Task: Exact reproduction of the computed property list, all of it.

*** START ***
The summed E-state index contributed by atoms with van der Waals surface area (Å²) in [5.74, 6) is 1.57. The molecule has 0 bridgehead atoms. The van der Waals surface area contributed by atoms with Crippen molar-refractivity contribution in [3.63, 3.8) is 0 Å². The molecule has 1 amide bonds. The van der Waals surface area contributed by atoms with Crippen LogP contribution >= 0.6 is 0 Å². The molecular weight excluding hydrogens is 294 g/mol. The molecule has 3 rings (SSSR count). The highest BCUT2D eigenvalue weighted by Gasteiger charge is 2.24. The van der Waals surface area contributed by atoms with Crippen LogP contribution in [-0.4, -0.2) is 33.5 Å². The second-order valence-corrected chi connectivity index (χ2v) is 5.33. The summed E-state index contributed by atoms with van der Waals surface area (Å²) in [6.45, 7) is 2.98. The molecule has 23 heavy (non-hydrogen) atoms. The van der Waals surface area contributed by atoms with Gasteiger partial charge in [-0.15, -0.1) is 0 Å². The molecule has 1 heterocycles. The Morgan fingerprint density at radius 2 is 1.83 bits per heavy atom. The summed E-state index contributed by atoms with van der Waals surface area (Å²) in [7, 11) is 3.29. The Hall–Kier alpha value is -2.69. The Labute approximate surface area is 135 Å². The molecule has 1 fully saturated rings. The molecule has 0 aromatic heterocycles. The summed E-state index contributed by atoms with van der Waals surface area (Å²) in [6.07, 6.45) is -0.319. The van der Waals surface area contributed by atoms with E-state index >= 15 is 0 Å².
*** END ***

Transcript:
The summed E-state index contributed by atoms with van der Waals surface area (Å²) in [5.74, 6) is 1.57. The molecule has 0 bridgehead atoms. The van der Waals surface area contributed by atoms with Crippen molar-refractivity contribution in [3.63, 3.8) is 0 Å². The molecule has 1 amide bonds. The van der Waals surface area contributed by atoms with Crippen LogP contribution >= 0.6 is 0 Å². The molecular weight excluding hydrogens is 294 g/mol. The molecule has 3 rings (SSSR count). The highest BCUT2D eigenvalue weighted by Gasteiger charge is 2.24. The van der Waals surface area contributed by atoms with Crippen LogP contribution in [-0.4, -0.2) is 33.5 Å². The second-order valence-corrected chi connectivity index (χ2v) is 5.33. The summed E-state index contributed by atoms with van der Waals surface area (Å²) in [6.45, 7) is 2.98. The molecule has 23 heavy (non-hydrogen) atoms. The van der Waals surface area contributed by atoms with Gasteiger partial charge in [-0.15, -0.1) is 0 Å². The molecule has 1 heterocycles. The Morgan fingerprint density at radius 2 is 1.83 bits per heavy atom. The summed E-state index contributed by atoms with van der Waals surface area (Å²) in [7, 11) is 3.29. The Hall–Kier alpha value is -2.69. The Labute approximate surface area is 135 Å². The molecule has 1 fully saturated rings. The molecule has 0 aromatic heterocycles. The summed E-state index contributed by atoms with van der Waals surface area (Å²) in [6.07, 6.45) is -0.319. The van der Waals surface area contributed by atoms with E-state index >= 15 is 0 Å².